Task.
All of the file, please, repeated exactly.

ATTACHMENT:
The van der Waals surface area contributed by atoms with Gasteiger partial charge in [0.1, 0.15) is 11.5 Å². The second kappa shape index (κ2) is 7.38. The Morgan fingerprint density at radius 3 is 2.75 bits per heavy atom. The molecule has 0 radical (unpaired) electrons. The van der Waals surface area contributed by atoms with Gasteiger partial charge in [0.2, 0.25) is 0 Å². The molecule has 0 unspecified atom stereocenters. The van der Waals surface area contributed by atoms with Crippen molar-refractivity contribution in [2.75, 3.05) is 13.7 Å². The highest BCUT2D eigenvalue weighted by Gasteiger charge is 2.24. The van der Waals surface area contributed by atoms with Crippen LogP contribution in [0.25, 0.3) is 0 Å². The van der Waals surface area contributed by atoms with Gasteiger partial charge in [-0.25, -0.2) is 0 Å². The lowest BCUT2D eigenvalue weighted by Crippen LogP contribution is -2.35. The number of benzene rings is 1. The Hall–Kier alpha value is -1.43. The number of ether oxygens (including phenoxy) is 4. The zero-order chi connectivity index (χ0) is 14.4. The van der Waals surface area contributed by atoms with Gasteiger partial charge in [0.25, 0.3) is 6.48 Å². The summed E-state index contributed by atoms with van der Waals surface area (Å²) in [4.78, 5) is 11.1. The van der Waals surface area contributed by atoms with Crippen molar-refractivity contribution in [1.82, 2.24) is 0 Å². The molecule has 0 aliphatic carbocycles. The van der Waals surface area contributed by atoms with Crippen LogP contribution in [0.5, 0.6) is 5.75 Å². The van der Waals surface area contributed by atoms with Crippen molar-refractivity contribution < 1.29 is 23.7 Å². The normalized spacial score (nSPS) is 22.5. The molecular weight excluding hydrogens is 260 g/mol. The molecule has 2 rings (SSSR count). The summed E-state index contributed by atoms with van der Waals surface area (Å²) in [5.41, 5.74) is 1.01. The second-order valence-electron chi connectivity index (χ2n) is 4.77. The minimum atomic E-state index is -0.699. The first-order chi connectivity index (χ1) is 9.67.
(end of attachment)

The van der Waals surface area contributed by atoms with Gasteiger partial charge in [0.1, 0.15) is 11.5 Å². The second kappa shape index (κ2) is 7.38. The Morgan fingerprint density at radius 3 is 2.75 bits per heavy atom. The molecule has 0 radical (unpaired) electrons. The van der Waals surface area contributed by atoms with Gasteiger partial charge in [0.2, 0.25) is 0 Å². The molecule has 0 unspecified atom stereocenters. The van der Waals surface area contributed by atoms with Crippen molar-refractivity contribution in [2.75, 3.05) is 13.7 Å². The highest BCUT2D eigenvalue weighted by Gasteiger charge is 2.24. The van der Waals surface area contributed by atoms with Crippen LogP contribution in [0.25, 0.3) is 0 Å². The van der Waals surface area contributed by atoms with Gasteiger partial charge in [-0.25, -0.2) is 0 Å². The lowest BCUT2D eigenvalue weighted by Crippen LogP contribution is -2.35. The number of benzene rings is 1. The Hall–Kier alpha value is -1.43. The number of ether oxygens (including phenoxy) is 4. The zero-order chi connectivity index (χ0) is 14.4. The van der Waals surface area contributed by atoms with Gasteiger partial charge in [0.25, 0.3) is 6.48 Å². The summed E-state index contributed by atoms with van der Waals surface area (Å²) in [4.78, 5) is 11.1. The van der Waals surface area contributed by atoms with Crippen molar-refractivity contribution in [1.82, 2.24) is 0 Å². The molecule has 0 aliphatic carbocycles. The van der Waals surface area contributed by atoms with Crippen LogP contribution in [0.5, 0.6) is 5.75 Å². The van der Waals surface area contributed by atoms with Crippen molar-refractivity contribution < 1.29 is 23.7 Å². The normalized spacial score (nSPS) is 22.5. The molecular weight excluding hydrogens is 260 g/mol. The molecule has 2 rings (SSSR count). The summed E-state index contributed by atoms with van der Waals surface area (Å²) in [5.41, 5.74) is 1.01. The second-order valence-electron chi connectivity index (χ2n) is 4.77. The minimum atomic E-state index is -0.699. The first-order chi connectivity index (χ1) is 9.67.